JULY 22, 1996
Fighting fires at Ferrari
THE Italian press corps launched yet more attacks on the Ferrari Formula 1 team last week - after the team's third disastrous Grand Prix in succession. Since Michael Schumacher's victory in Spain at the start of June nothing has gone right for the team at the races.
In Canada, Schumacher had to start from the back of the grid after his engine refused to fire up. He retired after 41 laps when a drive shaft broke on his car. Eddie Irvine retired after two laps with a front suspension failure.
At the French GP, Schumacher blew an engine on the warming up lap of the race, while Irvine's car lasted just five laps until sidelined by gearbox trouble.
At Silverstone, Schumacher retired after three laps with gearbox trouble, while Irvine stopped after five laps with differential failure.
This disastrous - and embarrassing series of results - means that Ferrari is now only three points ahead of McLaren in the Constructors' Championship and Schumacher is only a point ahead of Jean Alesi in the battle for third place in the Drivers' title race.
The Italian press, which seems to have higher expectations than the team itself, has been calling for the resignation of French team manager Jean Todt.
At the launch of the new Ferrari 550 road car at the Nurburgring on Sunday, Ferrari president Luca di Montezemolo defended Todt against the attacks - showing once again that he does not intend to buckle under criticism, as has often happened at Ferrari in recent years.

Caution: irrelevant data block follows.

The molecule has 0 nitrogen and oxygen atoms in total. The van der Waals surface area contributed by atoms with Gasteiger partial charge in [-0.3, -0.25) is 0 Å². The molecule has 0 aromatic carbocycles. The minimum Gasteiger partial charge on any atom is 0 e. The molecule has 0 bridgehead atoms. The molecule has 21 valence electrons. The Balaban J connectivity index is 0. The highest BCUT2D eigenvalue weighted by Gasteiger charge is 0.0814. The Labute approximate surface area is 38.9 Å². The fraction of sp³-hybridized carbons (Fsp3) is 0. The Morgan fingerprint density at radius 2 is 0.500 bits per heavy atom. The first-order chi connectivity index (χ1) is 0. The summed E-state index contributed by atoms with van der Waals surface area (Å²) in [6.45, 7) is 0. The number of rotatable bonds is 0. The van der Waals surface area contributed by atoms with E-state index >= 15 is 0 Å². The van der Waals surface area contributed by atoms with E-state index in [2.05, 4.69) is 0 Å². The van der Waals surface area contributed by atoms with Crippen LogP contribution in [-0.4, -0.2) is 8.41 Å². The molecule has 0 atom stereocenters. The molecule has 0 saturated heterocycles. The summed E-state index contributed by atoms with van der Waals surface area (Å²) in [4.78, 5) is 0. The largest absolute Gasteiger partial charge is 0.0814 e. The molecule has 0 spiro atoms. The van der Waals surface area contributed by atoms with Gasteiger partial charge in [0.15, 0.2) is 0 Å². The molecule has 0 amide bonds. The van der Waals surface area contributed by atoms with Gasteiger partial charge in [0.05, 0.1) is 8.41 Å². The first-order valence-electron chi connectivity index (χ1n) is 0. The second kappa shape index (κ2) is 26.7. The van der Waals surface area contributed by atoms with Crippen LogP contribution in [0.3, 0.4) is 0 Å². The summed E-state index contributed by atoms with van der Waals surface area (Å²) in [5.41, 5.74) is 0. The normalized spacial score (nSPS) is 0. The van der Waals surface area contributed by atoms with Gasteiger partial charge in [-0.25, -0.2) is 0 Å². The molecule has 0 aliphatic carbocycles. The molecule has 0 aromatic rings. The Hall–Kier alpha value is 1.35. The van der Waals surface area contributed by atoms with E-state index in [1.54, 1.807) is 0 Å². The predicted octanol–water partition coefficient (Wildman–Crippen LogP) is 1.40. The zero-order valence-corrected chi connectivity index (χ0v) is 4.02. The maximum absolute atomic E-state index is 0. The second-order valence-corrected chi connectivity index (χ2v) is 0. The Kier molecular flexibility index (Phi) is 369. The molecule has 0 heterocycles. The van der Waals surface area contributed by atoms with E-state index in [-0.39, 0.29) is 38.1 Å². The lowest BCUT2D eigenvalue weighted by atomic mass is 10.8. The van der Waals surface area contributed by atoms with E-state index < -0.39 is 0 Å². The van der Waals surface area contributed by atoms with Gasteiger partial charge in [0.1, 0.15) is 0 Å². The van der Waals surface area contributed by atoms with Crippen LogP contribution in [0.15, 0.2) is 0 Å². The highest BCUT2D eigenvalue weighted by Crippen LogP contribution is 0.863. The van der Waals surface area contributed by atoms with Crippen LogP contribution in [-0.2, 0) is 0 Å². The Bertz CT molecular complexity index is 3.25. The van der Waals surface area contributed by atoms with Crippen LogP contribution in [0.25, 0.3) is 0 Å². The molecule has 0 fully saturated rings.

"I have made a big effort to build up this team in the last three years," said Montezemolo. "I am not going to destroy it because we lost just two or three races. It is important to achieve the goal we set for the season. I still think we can win two or three races."
The team remains relatively buoyant in the face of the criticism and spent last week thundering around at Monza, with both Michael Schumacher and Eddie Irvine testing at the Autodromo Nazionale, in preparation for the German GP at Hockenheim.
The pair were working on the modifications which are due to be introduced in Germany, which include a new undertray (to work with the new raised nose), a modified rear suspension and seven-speed gearbox.
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